2017;():V001T02A021. doi:10.1115/DETC2017-67538.

Fused Deposition Modeling (FDM - a technology of additive manufacturing) parts entail a certain amount of ambiguity in terms of its material properties and microstructure due to its manufacturing technique. Therefore, an FDM part differs from its design model in terms of strength and stiffness. With an increasing amount of FDM parts being used as end use products, it is necessary to simulate and analyze them. Due to the differences in microstructure and material properties of FDM parts, it is necessary to determine the accuracy of analysis methods like Finite Element Analysis (FEA) while analyzing the non-continuous, non-linear FDM parts. The goal of this study is to compare FEA simulations of the as-built geometries with the experimental tests of actual FDM parts. A dogbone geometry with different infill patterns is tested under tensile loading. Further, as-built 3D models are simulated using FEA and the stress results are compared with experimental data. This study found that FEA results are not always an accurate or reliable means of predicting FDM part behaviors.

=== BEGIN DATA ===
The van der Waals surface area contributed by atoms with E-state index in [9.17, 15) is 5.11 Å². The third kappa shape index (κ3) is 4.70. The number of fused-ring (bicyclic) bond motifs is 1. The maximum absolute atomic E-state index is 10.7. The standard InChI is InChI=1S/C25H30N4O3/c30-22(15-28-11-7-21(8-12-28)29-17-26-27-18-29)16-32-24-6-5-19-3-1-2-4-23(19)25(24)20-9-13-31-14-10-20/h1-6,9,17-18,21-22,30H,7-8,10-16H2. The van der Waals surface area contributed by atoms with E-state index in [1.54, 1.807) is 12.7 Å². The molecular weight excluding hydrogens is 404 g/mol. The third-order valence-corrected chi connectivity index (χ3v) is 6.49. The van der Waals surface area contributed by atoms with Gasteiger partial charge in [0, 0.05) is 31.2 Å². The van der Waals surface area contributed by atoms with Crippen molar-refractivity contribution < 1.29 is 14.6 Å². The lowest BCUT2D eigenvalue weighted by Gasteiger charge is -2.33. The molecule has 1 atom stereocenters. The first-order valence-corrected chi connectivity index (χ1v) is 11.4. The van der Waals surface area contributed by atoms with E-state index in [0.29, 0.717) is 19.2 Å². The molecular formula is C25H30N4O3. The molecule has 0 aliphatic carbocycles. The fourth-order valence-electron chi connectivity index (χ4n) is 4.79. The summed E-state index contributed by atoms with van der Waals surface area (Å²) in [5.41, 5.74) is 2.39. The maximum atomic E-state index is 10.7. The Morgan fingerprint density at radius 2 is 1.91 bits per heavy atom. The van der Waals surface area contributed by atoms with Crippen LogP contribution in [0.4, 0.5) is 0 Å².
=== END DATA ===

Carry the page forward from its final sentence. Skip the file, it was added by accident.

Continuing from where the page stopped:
Commentary by Dr. Valentin Fuster
2017;():V001T02A022. doi:10.1115/DETC2017-67572.

One of the most important steps in the preprocessing stage of fused deposition modeling is the generation of a set of instructions that control every movement of the tool head, known as GCode, which is created by a slicer software. The tool path is dependent on various user defined inputs including infill pattern, infill density, layer height, and feed rate. All current slicers generate the path explicitly and do not consider certain geometries that will create critical voids such as thin walls and small corners. This work replicates a new implicit slicing method in which functionally derived infill patterns are overlaid onto each layer of a part reducing the possibility of voids and flaws. Further research investigating the effects of varying implicit infill patterns have on mechanical properties is also included. Stress and strain data is gathered for three different test cases, and the resulting mechanical properties for each case are compared.